TheEarlOf Fri 21-Jun-13 15:55:38

When I was 15 or so but I don't really need them that much.

children can't have laser surgery I don't thinkbecause your eyes are still changing

TheEarlOf Fri 21-Jun-13 15:56:28

Oh and I have only ever been allowed daily disposable lenses because of the cleaning etc (even though I'm an adult now!)

AmberLeaf Fri 21-Jun-13 15:57:13

The hospital person [eye doctor- sorry the correct term escapes me!] said 13 and above is a good guide age, My son ended up getting them at 14.

As long as they are sensible and you think they will be careful hygiene wise, that is the main thing.

When my son got his first ones, he had to go into the opticians and practice putting them in, then go off for an hour or so, then go back and remove them himself. He learned very quickly and was allowed to take them home on the first practice session.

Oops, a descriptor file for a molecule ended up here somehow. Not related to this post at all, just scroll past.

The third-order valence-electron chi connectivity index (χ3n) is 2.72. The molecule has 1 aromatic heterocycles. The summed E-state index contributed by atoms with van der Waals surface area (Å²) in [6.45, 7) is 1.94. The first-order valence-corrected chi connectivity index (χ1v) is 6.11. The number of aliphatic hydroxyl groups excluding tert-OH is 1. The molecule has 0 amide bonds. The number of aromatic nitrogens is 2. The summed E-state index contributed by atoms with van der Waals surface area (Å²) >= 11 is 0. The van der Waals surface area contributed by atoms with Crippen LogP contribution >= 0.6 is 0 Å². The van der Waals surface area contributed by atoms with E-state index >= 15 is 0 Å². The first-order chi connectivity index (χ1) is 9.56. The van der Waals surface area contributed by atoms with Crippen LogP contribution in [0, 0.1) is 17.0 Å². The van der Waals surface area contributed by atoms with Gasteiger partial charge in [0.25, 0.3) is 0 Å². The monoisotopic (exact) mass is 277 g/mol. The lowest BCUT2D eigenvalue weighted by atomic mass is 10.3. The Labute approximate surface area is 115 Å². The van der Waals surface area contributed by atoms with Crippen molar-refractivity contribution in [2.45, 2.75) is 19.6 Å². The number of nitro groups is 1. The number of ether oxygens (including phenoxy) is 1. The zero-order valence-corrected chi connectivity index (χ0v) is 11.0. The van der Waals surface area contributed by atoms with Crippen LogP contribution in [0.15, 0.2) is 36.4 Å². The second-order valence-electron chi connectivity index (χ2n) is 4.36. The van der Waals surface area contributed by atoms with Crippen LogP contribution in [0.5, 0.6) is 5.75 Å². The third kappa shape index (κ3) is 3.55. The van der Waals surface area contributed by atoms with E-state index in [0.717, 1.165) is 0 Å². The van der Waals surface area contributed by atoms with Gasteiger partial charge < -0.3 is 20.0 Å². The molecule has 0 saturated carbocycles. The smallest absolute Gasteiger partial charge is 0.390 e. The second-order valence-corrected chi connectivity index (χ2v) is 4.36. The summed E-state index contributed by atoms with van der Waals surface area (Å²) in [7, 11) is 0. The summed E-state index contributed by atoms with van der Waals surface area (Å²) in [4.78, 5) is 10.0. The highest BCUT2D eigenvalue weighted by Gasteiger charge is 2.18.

It had been life changing for my son really, he is much more confident now.

He uses the monthly ones, the optician said they often start them off with dailys thoughs, but he went straight to monthlies.

TantrumsAndBalloons Fri 21-Jun-13 15:59:24

My dd got hers at 13.

AmberLeaf Fri 21-Jun-13 16:03:36

mateysmum ortho K lenses sound amazing!

Are they very expensive?

mateysmum Fri 21-Jun-13 16:16:56

Hi Amber. They are not cheap, but worth every penny for the benefits. We pay £43 per month which includes new lenses every 6 months, all solutions and as many opticians appointments as we need.